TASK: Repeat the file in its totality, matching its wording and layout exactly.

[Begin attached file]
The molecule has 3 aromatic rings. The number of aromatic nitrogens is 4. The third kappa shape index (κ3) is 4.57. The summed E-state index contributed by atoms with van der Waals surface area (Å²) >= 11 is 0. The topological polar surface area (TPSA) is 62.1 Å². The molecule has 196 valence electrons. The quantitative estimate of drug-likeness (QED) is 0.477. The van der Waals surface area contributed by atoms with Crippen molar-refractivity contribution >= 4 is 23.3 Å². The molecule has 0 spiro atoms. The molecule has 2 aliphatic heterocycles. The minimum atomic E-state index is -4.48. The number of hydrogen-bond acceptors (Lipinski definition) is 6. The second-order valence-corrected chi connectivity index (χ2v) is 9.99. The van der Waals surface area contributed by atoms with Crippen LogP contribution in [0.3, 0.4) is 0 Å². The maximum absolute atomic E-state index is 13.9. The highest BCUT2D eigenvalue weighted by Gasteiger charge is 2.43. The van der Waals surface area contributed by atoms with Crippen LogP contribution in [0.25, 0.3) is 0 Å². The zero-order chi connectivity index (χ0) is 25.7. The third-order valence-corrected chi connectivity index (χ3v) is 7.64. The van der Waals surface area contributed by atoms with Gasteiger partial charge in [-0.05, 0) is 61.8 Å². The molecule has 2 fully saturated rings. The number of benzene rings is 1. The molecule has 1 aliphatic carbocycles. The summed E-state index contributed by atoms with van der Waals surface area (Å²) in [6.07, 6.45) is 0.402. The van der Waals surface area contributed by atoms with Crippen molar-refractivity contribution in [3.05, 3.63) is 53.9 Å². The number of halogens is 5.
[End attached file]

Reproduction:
The molecule has 3 aromatic rings. The number of aromatic nitrogens is 4. The third kappa shape index (κ3) is 4.57. The summed E-state index contributed by atoms with van der Waals surface area (Å²) >= 11 is 0. The topological polar surface area (TPSA) is 62.1 Å². The molecule has 196 valence electrons. The quantitative estimate of drug-likeness (QED) is 0.477. The van der Waals surface area contributed by atoms with Crippen molar-refractivity contribution >= 4 is 23.3 Å². The molecule has 0 spiro atoms. The molecule has 2 aliphatic heterocycles. The minimum atomic E-state index is -4.48. The number of hydrogen-bond acceptors (Lipinski definition) is 6. The second-order valence-corrected chi connectivity index (χ2v) is 9.99. The van der Waals surface area contributed by atoms with Crippen LogP contribution in [0.3, 0.4) is 0 Å². The maximum absolute atomic E-state index is 13.9. The highest BCUT2D eigenvalue weighted by Gasteiger charge is 2.43. The van der Waals surface area contributed by atoms with Crippen LogP contribution in [0.25, 0.3) is 0 Å². The zero-order chi connectivity index (χ0) is 25.7. The third-order valence-corrected chi connectivity index (χ3v) is 7.64. The van der Waals surface area contributed by atoms with Gasteiger partial charge in [-0.05, 0) is 61.8 Å². The molecule has 2 fully saturated rings. The number of benzene rings is 1. The molecule has 1 aliphatic carbocycles. The summed E-state index contributed by atoms with van der Waals surface area (Å²) in [6.07, 6.45) is 0.402. The van der Waals surface area contributed by atoms with Crippen molar-refractivity contribution in [3.05, 3.63) is 53.9 Å². The number of halogens is 5.